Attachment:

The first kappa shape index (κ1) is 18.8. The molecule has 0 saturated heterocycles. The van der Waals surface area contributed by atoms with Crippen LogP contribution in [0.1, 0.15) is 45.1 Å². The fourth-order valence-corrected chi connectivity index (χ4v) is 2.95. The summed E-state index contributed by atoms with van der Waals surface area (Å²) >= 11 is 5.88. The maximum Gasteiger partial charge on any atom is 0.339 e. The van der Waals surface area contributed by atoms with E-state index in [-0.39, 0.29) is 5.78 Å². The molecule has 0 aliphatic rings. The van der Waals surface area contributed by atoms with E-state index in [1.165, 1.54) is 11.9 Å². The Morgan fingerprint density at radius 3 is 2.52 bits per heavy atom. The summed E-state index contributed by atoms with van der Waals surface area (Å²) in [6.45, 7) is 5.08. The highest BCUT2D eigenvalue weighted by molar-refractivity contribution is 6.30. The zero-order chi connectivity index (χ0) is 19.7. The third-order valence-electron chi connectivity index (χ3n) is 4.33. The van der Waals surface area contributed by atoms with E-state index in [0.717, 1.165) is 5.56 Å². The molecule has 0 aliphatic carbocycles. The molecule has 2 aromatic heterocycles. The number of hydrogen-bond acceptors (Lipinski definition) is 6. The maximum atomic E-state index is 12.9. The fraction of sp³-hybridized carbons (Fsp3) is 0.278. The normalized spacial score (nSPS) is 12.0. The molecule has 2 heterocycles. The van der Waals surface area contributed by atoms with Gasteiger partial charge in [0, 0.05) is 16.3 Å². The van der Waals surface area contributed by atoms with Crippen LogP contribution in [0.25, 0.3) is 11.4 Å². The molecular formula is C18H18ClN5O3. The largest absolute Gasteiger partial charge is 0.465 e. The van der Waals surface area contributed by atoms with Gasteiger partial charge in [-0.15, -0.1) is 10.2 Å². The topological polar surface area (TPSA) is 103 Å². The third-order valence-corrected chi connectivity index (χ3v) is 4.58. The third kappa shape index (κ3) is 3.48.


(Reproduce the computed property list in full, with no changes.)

The first kappa shape index (κ1) is 18.8. The molecule has 0 saturated heterocycles. The van der Waals surface area contributed by atoms with Crippen LogP contribution in [0.1, 0.15) is 45.1 Å². The fourth-order valence-corrected chi connectivity index (χ4v) is 2.95. The summed E-state index contributed by atoms with van der Waals surface area (Å²) >= 11 is 5.88. The maximum Gasteiger partial charge on any atom is 0.339 e. The van der Waals surface area contributed by atoms with E-state index in [-0.39, 0.29) is 5.78 Å². The molecule has 0 aliphatic rings. The van der Waals surface area contributed by atoms with E-state index in [1.165, 1.54) is 11.9 Å². The Morgan fingerprint density at radius 3 is 2.52 bits per heavy atom. The summed E-state index contributed by atoms with van der Waals surface area (Å²) in [6.45, 7) is 5.08. The highest BCUT2D eigenvalue weighted by molar-refractivity contribution is 6.30. The zero-order chi connectivity index (χ0) is 19.7. The third-order valence-electron chi connectivity index (χ3n) is 4.33. The van der Waals surface area contributed by atoms with E-state index in [0.717, 1.165) is 5.56 Å². The molecule has 0 aliphatic carbocycles. The molecule has 2 aromatic heterocycles. The number of hydrogen-bond acceptors (Lipinski definition) is 6. The maximum atomic E-state index is 12.9. The fraction of sp³-hybridized carbons (Fsp3) is 0.278. The normalized spacial score (nSPS) is 12.0. The molecule has 2 heterocycles. The van der Waals surface area contributed by atoms with Gasteiger partial charge in [0, 0.05) is 16.3 Å². The van der Waals surface area contributed by atoms with Crippen LogP contribution in [0.25, 0.3) is 11.4 Å². The molecular formula is C18H18ClN5O3. The largest absolute Gasteiger partial charge is 0.465 e. The van der Waals surface area contributed by atoms with Gasteiger partial charge in [-0.15, -0.1) is 10.2 Å². The topological polar surface area (TPSA) is 103 Å². The third-order valence-corrected chi connectivity index (χ3v) is 4.58. The third kappa shape index (κ3) is 3.48.